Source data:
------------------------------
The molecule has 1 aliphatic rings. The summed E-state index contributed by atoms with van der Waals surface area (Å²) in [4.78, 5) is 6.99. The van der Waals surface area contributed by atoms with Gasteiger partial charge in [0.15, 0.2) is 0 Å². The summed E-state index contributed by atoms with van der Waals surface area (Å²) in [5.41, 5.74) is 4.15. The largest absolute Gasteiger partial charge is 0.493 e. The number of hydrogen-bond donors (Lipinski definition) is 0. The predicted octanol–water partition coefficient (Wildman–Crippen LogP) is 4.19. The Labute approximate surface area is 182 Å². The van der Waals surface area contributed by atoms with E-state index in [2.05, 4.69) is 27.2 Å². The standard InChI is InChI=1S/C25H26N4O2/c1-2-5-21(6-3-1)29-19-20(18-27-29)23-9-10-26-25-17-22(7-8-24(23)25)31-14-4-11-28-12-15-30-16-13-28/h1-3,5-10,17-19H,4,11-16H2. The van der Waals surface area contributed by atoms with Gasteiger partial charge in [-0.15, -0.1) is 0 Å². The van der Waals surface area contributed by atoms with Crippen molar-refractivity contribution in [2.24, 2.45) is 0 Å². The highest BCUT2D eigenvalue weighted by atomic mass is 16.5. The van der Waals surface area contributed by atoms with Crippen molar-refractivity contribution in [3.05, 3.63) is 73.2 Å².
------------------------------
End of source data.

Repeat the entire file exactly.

The molecule has 1 aliphatic rings. The summed E-state index contributed by atoms with van der Waals surface area (Å²) in [4.78, 5) is 6.99. The van der Waals surface area contributed by atoms with Gasteiger partial charge in [0.15, 0.2) is 0 Å². The summed E-state index contributed by atoms with van der Waals surface area (Å²) in [5.41, 5.74) is 4.15. The largest absolute Gasteiger partial charge is 0.493 e. The number of hydrogen-bond donors (Lipinski definition) is 0. The predicted octanol–water partition coefficient (Wildman–Crippen LogP) is 4.19. The Labute approximate surface area is 182 Å². The van der Waals surface area contributed by atoms with E-state index in [2.05, 4.69) is 27.2 Å². The standard InChI is InChI=1S/C25H26N4O2/c1-2-5-21(6-3-1)29-19-20(18-27-29)23-9-10-26-25-17-22(7-8-24(23)25)31-14-4-11-28-12-15-30-16-13-28/h1-3,5-10,17-19H,4,11-16H2. The van der Waals surface area contributed by atoms with Gasteiger partial charge in [-0.15, -0.1) is 0 Å². The van der Waals surface area contributed by atoms with Crippen molar-refractivity contribution in [2.24, 2.45) is 0 Å². The highest BCUT2D eigenvalue weighted by atomic mass is 16.5. The van der Waals surface area contributed by atoms with Crippen molar-refractivity contribution in [3.05, 3.63) is 73.2 Å².